Another family – this one, onboard – had a list of the 100+ Disney cruises they’d done since 2003 pinned to their front door. Another family was onboard since the ship had left Vancouver — this was around their 28th day on the ship.
The Disney merch shop onboard was almost always packed, too. I asked a woman wearing Mickey earrings I met in the hot tub when she’d bought her ticket to Disney Wonder. “The day they were released,” she answered without hesitation. “Around 400 days ago, I think.”
How Smooth a Trip It Was
By the end of the trip, I’d heard a lot about rotational dining. It’s a concept Disney invented where you move from ship restaurant to the next – with your same serving staff. We stayed at the same table number – 86 – and were always served by Lito who gave us origami art he’d folded the night before. He knew us all by name and by the end, our food preferences.
Ahead of the cruise, I had the choice of dining time — 6pm or 8:30pm. I chose 6pm, which meant we ate first and then watched one of three Disney shows onboard at 8:30pm. The other half of the boat did the opposite.
Every morning, you’d hear a Disney chime outside your door and know to turn your TV to station 1 to watch a live broadcast of Hitchcock reporting on what was in store for the day. Every afternoon, as part of our stateroom package, we’d get a knock on the door and delivery of a treat — chocolate-covered strawberries, brownies or a cheese platter.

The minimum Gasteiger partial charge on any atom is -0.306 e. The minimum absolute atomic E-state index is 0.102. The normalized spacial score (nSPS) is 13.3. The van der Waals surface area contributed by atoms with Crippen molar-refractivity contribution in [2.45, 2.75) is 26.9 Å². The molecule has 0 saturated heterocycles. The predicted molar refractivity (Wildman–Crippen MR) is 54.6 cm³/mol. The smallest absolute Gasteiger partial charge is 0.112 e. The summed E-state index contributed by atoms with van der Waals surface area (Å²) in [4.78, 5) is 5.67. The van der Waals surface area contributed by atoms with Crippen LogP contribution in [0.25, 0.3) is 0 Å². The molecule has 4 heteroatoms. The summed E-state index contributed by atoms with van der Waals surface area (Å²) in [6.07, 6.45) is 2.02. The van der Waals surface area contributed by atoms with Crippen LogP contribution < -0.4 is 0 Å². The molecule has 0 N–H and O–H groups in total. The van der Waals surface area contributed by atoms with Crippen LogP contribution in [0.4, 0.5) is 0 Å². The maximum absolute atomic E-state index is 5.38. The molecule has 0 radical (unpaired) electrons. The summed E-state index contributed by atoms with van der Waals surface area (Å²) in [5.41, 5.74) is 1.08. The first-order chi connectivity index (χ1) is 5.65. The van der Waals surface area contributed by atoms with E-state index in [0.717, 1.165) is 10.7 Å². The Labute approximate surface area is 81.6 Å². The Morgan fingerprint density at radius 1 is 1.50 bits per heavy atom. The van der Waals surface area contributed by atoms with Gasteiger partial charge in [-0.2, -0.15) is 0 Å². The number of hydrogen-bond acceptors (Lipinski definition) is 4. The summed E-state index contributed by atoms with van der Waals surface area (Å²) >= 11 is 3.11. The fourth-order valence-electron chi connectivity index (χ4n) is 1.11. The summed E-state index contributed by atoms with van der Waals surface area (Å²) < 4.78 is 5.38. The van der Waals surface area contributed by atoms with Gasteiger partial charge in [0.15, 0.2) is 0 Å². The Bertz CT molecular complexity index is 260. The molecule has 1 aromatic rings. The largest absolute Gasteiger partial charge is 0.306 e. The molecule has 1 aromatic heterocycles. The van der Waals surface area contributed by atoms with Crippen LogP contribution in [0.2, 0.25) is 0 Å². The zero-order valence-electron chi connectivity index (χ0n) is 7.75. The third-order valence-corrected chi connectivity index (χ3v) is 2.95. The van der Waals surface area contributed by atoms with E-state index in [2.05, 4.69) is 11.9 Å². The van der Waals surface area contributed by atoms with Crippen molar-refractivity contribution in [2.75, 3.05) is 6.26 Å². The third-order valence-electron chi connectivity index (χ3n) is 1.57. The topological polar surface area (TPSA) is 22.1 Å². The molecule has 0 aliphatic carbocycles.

And every evening after dinner, we’d come back to our room, and it would’ve been all beautifully set up for bed. My queen-sized bed was made with a towel animal and three chocolate pieces at its edge. The sofa was turned into bunk beds with the beds made and the curtain separating the bunk beds from the queen bed was pulled across. It was so cosy.
Hitchcock joked at one point: “I heard someone went to the bathroom at 4am and they came back, and their bed was made again.” Though, it was an exaggeration — it wasn’t far from the truth. Our room attendant was almost never not in the hallway with his cleaning cart.
How Many Activities There Were
I’ll never forget walking to meet my friends at Crown and Fin bar one afternoon, passing activity after the next — live piano music in the French Quarter Lounge, trivia in the D Lounge, characters posing with kids and lines of families waiting their turn snaking along the corridors.